A new federal requirement to study a municipality’s streets for compliance of the American Disabilities Act could be costly for cities such as Decatur.
The Federal Highway Administration and Alabama Department of Transportation are requiring local Metropolitan Planning Organizations to analyze the streets and intersections in their areas.
The Decatur City Council hired Goodwin, Mills, Cawood Inc., a Huntsville engineering and architectural firm, on Monday to conduct an analysis of about 500 intersections for ADA compliance. The analysis will cost close to $60,000.
Director of Development Wally Terry said the city will have to use the analysis to form a long-term transition plan to correct any ADA deficiencies, which likely would mean curb cuts and adding wheelchair ramps at most of the city’s intersections.
Failure to do the analysis and transition plan could threaten the city’s ability to receive federal funds on more than transportation grants, City Attorney Herman Marks said.
Allen Stover, city grant coordinator, said ADA analysis and transition plans soon will be required by all federal agencies for local governments that receive federal funds.
Terry said correcting ADA deficiencies for city roads can be scheduled in future budgets and done over time. Many of the corrective actions will be done as part of other projects.
For example, the city will spend $26,000 on 65 curb cuts, about $400 per cut, as part of the $500,000 Lee Street Northeast streetscape project, Terry said.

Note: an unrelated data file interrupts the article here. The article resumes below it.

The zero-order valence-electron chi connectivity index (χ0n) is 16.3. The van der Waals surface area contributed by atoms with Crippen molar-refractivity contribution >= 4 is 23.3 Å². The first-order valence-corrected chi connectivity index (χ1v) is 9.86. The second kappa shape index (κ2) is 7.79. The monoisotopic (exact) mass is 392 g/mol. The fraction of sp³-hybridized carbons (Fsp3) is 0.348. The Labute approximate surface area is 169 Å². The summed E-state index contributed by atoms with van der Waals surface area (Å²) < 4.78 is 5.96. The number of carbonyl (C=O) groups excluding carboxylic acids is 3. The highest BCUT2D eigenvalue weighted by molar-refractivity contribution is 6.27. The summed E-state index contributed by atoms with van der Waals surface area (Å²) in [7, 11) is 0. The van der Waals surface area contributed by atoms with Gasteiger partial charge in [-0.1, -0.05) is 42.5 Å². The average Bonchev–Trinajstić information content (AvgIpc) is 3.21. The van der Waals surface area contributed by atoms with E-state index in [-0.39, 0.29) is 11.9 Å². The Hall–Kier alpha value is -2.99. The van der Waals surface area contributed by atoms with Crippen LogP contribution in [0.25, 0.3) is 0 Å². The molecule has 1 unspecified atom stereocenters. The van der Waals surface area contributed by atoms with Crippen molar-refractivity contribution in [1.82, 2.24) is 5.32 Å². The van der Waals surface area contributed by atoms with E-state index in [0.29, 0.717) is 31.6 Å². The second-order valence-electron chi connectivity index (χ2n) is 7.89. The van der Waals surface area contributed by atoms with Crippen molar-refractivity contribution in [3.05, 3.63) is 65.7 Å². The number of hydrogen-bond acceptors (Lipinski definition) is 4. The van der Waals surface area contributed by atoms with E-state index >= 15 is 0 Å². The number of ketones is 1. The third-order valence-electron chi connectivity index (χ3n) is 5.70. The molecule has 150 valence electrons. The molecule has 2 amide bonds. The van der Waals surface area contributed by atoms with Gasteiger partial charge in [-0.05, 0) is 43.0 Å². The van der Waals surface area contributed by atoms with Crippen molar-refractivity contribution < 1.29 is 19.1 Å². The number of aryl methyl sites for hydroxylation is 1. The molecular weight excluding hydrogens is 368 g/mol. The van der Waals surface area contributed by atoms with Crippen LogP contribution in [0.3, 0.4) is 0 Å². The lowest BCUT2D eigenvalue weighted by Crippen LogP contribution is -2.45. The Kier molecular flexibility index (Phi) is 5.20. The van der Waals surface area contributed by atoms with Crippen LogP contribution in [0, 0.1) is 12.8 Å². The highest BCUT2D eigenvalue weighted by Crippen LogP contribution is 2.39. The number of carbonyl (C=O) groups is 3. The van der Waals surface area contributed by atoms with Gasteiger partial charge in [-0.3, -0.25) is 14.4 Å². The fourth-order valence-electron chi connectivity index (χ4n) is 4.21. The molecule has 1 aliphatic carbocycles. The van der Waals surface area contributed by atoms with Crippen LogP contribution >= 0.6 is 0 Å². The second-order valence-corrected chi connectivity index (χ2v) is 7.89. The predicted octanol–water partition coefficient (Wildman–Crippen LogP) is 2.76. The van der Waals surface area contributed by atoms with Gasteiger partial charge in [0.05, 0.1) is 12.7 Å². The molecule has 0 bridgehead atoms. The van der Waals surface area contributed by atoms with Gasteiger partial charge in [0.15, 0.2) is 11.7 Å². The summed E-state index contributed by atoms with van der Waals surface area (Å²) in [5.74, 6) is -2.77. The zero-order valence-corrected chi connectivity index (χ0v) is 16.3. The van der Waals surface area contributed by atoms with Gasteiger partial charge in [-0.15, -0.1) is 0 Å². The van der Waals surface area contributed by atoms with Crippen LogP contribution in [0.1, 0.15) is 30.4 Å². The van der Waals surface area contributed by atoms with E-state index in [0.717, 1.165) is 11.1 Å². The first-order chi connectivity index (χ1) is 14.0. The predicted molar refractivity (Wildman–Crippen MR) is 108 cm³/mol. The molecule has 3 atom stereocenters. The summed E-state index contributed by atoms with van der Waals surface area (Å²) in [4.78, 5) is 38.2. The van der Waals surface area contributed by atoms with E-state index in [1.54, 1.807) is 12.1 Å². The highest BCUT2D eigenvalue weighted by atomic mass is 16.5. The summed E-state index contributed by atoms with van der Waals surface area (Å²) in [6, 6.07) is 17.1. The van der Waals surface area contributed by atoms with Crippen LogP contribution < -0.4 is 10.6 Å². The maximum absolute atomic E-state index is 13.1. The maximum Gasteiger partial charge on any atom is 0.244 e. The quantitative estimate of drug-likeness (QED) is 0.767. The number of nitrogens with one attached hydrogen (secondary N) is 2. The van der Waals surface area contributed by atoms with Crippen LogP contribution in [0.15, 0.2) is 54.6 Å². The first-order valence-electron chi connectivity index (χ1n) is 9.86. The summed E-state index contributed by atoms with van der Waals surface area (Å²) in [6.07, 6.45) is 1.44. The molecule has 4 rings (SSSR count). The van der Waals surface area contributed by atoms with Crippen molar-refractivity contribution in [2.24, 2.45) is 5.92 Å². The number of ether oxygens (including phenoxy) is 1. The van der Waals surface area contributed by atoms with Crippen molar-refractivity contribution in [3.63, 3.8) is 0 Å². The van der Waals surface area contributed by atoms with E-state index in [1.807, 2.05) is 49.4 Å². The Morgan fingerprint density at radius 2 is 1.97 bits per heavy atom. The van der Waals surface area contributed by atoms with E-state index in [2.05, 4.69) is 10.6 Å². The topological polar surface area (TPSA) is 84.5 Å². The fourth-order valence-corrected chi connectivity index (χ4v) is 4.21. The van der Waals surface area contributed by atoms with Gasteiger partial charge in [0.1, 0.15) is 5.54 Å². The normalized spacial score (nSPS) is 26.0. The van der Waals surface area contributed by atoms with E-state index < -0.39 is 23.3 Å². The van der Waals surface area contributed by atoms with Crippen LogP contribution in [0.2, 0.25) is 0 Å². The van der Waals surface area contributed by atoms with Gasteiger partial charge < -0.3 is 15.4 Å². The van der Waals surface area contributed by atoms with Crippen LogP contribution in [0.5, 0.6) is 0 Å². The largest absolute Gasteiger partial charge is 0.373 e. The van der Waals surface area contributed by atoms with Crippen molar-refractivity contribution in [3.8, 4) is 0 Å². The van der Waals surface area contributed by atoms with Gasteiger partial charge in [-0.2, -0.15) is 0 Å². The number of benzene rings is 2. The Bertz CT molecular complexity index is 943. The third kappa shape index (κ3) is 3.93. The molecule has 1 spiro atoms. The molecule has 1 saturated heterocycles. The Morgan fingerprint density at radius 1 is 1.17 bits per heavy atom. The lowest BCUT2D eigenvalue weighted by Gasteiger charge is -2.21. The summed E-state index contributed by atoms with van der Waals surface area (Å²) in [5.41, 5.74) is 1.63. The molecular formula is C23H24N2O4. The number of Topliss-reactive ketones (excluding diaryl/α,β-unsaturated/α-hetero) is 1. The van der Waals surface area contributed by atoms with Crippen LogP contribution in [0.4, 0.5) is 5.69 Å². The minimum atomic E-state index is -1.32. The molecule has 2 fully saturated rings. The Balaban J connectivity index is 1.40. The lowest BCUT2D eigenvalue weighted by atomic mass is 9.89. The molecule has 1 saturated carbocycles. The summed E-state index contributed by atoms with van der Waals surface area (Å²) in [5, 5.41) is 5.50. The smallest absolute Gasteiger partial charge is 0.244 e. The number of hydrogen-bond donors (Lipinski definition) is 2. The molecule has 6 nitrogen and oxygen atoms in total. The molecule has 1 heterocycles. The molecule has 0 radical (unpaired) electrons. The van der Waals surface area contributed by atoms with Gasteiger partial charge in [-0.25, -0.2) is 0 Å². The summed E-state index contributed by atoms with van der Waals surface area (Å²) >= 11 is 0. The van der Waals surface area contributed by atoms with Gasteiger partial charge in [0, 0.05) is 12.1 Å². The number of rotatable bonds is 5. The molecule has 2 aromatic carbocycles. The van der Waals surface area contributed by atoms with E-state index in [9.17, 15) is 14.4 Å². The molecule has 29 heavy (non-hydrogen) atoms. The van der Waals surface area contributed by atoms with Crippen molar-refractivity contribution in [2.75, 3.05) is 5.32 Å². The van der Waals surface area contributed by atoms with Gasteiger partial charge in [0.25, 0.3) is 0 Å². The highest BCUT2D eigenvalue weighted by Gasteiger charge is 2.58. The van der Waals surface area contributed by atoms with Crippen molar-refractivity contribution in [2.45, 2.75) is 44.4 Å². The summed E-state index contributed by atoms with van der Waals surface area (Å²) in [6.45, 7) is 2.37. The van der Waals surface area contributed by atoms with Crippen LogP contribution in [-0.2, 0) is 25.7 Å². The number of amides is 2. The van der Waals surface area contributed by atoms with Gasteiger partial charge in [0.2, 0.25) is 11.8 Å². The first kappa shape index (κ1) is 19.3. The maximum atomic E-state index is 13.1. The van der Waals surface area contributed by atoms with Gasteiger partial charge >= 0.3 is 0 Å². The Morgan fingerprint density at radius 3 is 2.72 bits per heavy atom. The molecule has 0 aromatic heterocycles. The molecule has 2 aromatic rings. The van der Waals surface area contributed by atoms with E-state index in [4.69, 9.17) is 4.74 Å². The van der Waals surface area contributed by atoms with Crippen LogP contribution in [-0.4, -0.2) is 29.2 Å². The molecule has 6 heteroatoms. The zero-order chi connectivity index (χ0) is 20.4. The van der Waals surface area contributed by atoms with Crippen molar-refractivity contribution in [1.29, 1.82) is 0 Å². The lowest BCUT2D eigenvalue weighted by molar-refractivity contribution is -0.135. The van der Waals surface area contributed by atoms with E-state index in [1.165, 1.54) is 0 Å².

“Cost normally depends on the location, slope and if there are any drainage assets in the way,” Terry said. “However, a simple slope with no drainage or other issues is not too expensive per unit.”
A $400,000 state grant is paying for most of the Lee Street project. The city plans to use a portion of the projected sales tax revenues from the Cook Museum of Natural Science, scheduled to open in 2017, to pay for its grant match.
Mayor Don Kyle said he feels the federal mandate is unnecessary because Decatur “has been aggressive” in adopting updated International Building Codes for ADA compliance.
“A lot of this is being done out of fear,” Kyle said.
Councilman Charles Kirby asked if hiring an outside consultant to do the analysis is necessary, and Terry said the city doesn’t have the engineering staff to do it quickly enough to meet the federal timeline.
Kirby said he doesn’t have a problem with the federal government requiring the expensive ADA updates to city roads. He suggested creating the plan could help the city qualify for grants to pay for the improvements.
“It’s part of the process, and a lot of people say we don’t have enough handicapped access,” Kirby said.